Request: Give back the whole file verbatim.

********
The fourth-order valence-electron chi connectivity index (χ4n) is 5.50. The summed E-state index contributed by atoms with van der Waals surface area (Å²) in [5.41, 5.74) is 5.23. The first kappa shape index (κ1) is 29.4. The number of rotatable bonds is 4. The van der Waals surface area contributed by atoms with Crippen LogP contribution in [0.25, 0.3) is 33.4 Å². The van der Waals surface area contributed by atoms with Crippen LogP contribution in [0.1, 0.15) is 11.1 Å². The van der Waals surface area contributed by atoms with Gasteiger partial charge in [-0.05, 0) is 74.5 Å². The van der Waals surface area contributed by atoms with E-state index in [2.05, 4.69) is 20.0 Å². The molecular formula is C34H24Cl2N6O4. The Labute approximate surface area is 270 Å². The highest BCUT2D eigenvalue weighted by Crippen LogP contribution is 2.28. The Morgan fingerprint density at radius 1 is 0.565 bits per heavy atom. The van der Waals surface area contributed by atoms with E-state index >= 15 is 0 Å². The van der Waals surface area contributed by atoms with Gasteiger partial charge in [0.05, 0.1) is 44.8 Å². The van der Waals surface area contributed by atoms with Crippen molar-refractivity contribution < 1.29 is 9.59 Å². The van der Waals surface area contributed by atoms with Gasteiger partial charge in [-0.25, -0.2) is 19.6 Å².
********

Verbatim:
The fourth-order valence-electron chi connectivity index (χ4n) is 5.50. The summed E-state index contributed by atoms with van der Waals surface area (Å²) in [5.41, 5.74) is 5.23. The first kappa shape index (κ1) is 29.4. The number of rotatable bonds is 4. The van der Waals surface area contributed by atoms with Crippen LogP contribution in [0.25, 0.3) is 33.4 Å². The van der Waals surface area contributed by atoms with Crippen LogP contribution in [0.1, 0.15) is 11.1 Å². The van der Waals surface area contributed by atoms with Gasteiger partial charge in [-0.05, 0) is 74.5 Å². The van der Waals surface area contributed by atoms with E-state index in [2.05, 4.69) is 20.0 Å². The molecular formula is C34H24Cl2N6O4. The Labute approximate surface area is 270 Å². The highest BCUT2D eigenvalue weighted by Crippen LogP contribution is 2.28. The Morgan fingerprint density at radius 1 is 0.565 bits per heavy atom. The van der Waals surface area contributed by atoms with E-state index >= 15 is 0 Å². The van der Waals surface area contributed by atoms with Gasteiger partial charge in [0.05, 0.1) is 44.8 Å². The van der Waals surface area contributed by atoms with Crippen molar-refractivity contribution < 1.29 is 9.59 Å². The van der Waals surface area contributed by atoms with Gasteiger partial charge in [-0.25, -0.2) is 19.6 Å².